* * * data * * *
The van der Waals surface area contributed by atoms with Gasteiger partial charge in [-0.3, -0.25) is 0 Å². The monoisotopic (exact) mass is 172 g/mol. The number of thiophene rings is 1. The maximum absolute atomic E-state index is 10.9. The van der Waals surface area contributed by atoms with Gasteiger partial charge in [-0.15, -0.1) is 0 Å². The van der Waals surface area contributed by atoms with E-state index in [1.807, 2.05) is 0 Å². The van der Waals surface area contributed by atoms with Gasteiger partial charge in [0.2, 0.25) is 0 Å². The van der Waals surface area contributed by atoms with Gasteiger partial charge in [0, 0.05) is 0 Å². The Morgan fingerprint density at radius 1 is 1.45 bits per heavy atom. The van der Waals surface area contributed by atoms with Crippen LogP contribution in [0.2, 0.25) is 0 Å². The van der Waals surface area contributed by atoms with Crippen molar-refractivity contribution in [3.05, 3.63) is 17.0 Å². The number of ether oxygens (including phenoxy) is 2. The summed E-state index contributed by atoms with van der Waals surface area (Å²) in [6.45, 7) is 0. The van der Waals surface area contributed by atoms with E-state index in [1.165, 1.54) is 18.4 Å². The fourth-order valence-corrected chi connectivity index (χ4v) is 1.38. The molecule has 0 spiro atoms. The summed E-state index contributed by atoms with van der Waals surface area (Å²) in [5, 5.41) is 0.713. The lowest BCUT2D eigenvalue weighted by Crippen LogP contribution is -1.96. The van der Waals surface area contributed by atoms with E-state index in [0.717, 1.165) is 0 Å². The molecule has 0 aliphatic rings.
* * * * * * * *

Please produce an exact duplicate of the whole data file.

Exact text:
The van der Waals surface area contributed by atoms with Gasteiger partial charge in [-0.3, -0.25) is 0 Å². The monoisotopic (exact) mass is 172 g/mol. The number of thiophene rings is 1. The maximum absolute atomic E-state index is 10.9. The van der Waals surface area contributed by atoms with Gasteiger partial charge in [-0.15, -0.1) is 0 Å². The van der Waals surface area contributed by atoms with E-state index in [1.807, 2.05) is 0 Å². The van der Waals surface area contributed by atoms with Gasteiger partial charge in [0.2, 0.25) is 0 Å². The van der Waals surface area contributed by atoms with Gasteiger partial charge in [0, 0.05) is 0 Å². The Morgan fingerprint density at radius 1 is 1.45 bits per heavy atom. The van der Waals surface area contributed by atoms with Crippen LogP contribution in [0.2, 0.25) is 0 Å². The van der Waals surface area contributed by atoms with Crippen molar-refractivity contribution in [3.05, 3.63) is 17.0 Å². The number of ether oxygens (including phenoxy) is 2. The summed E-state index contributed by atoms with van der Waals surface area (Å²) in [6.45, 7) is 0. The van der Waals surface area contributed by atoms with E-state index in [1.165, 1.54) is 18.4 Å². The fourth-order valence-corrected chi connectivity index (χ4v) is 1.38. The molecule has 0 spiro atoms. The summed E-state index contributed by atoms with van der Waals surface area (Å²) in [5, 5.41) is 0.713. The lowest BCUT2D eigenvalue weighted by Crippen LogP contribution is -1.96. The van der Waals surface area contributed by atoms with E-state index in [0.717, 1.165) is 0 Å². The molecule has 0 aliphatic rings.